Question: As you said there has been ups and down this season but your belief in the players has been unwavering despite some of the knock backs. Has the manner in which they finished the season with such a good run rewarded that faith?
IB: They have put in a monumental effort this season, they really have, you don't always get what you deserve or work work hard for. This a game played by human beings, it's not a computer game, we're not machines, you have to go and deal with the disappointments that are put in front of you and sometimes you feel hard done by while other times you don't deserve to win games because you perhaps haven't put the right amount of effort in or you just have to hold your hands up and admit the opposition were better than you on the day. For most of the games this season I have had total faith in what the players have done, I'm proud of what they have given me so far and it's a proud season to look back on for everyone.
Question: Thousands of tickets have been bought by the Sligo public and the county is now covered with red and white in support of the team. Is that giving the players a lift? 
IB: It's great to see it, everyone is coming up to us and wishing us well, even from some people who haven't watched a great deal football before. That's really good to see because you are putting smiles on faces and making their week a special one and hopefully we can cap it all off with one big celebration at the end of it and hopefully it will last for many days as well, but firstly we have to concentrate on how much hard work is required to go on and make sure we do what we need to win the game and this week has been a good one so far.
Question: Rovers are favourites for this final but do you try to dismiss that in any way because of how finals can play out?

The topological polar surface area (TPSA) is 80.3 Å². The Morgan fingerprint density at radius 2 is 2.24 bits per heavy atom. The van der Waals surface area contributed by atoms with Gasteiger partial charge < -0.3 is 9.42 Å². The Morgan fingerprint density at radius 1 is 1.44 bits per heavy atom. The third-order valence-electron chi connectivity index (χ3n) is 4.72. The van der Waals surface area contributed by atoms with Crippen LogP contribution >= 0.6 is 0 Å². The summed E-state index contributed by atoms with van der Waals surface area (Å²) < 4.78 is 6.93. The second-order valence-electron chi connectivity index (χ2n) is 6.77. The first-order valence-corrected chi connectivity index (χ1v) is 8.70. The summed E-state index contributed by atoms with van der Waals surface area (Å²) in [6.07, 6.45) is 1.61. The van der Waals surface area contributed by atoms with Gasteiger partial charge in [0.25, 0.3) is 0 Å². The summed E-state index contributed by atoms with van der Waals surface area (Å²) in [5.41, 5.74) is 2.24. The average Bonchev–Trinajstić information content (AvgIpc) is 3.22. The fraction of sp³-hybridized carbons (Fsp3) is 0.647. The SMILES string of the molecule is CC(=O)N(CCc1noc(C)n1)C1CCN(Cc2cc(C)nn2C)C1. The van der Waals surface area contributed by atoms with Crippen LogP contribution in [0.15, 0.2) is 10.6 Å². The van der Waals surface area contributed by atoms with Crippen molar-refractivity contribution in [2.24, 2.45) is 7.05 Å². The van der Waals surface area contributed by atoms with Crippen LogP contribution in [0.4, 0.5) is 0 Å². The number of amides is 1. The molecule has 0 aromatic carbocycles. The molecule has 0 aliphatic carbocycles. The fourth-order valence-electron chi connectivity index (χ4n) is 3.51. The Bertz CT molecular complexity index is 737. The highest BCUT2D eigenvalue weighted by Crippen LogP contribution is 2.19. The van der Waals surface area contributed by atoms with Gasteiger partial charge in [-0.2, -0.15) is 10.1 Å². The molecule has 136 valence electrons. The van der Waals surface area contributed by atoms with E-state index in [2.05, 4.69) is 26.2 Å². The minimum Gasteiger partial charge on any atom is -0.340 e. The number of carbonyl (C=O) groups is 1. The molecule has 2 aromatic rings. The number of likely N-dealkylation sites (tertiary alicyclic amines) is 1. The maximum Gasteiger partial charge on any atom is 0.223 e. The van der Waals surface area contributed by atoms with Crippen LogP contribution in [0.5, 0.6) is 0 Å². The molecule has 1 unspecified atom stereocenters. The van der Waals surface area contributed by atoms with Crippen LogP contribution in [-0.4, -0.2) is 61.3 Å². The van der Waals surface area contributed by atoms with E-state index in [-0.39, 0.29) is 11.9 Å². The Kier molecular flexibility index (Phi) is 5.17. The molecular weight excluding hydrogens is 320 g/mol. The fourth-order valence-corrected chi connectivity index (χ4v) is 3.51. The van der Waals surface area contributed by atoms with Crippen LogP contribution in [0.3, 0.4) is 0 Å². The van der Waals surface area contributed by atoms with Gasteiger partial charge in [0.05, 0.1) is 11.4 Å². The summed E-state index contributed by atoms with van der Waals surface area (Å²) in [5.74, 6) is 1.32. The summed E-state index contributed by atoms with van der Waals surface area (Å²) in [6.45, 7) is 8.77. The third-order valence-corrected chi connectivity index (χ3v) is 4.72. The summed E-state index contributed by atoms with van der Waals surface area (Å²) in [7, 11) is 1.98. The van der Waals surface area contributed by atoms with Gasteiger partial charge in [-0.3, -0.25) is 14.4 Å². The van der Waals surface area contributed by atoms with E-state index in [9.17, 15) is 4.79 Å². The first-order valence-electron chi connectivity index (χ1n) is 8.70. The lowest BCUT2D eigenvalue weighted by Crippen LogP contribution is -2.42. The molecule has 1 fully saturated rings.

IB: I would downplay that. Yes, someone is going to be tagged as favourites but there has not been a great deal between the two sides in the meeting so far. Which team deals with the whole occasion and the tension of the game and the way the opposition play, how do they get to grips with their own game. Cup finals are littered with what are considered to be giant killings. I pointed out to the players at the start of the week. Who would given Wigan hope against Man City in last year’s English FA Cup final. A member of my staff, Gary Stevens, went in as a Tottenham player against Coventry and they were overwhelming favourites. He actually admitted they probably prepared to win the game. They though the game was already won and it wasn’t. It is people with experiences like that, you have to source from them and what they have understood from those game and pass it to the players. But not give them any fear. There is nothing to fear about the game. It is what we all work hard to try and do and achieve and winning another game of football.
Ian Baraclough was speaking to Alan Finn and Rory Houston at the Ford Ireland media day in The Showgrounds this week.  The Sligo Rovers club store is open from 10am to 1pm on Saturday in Tesco Arcade where tickets and merchandise are available to purchase.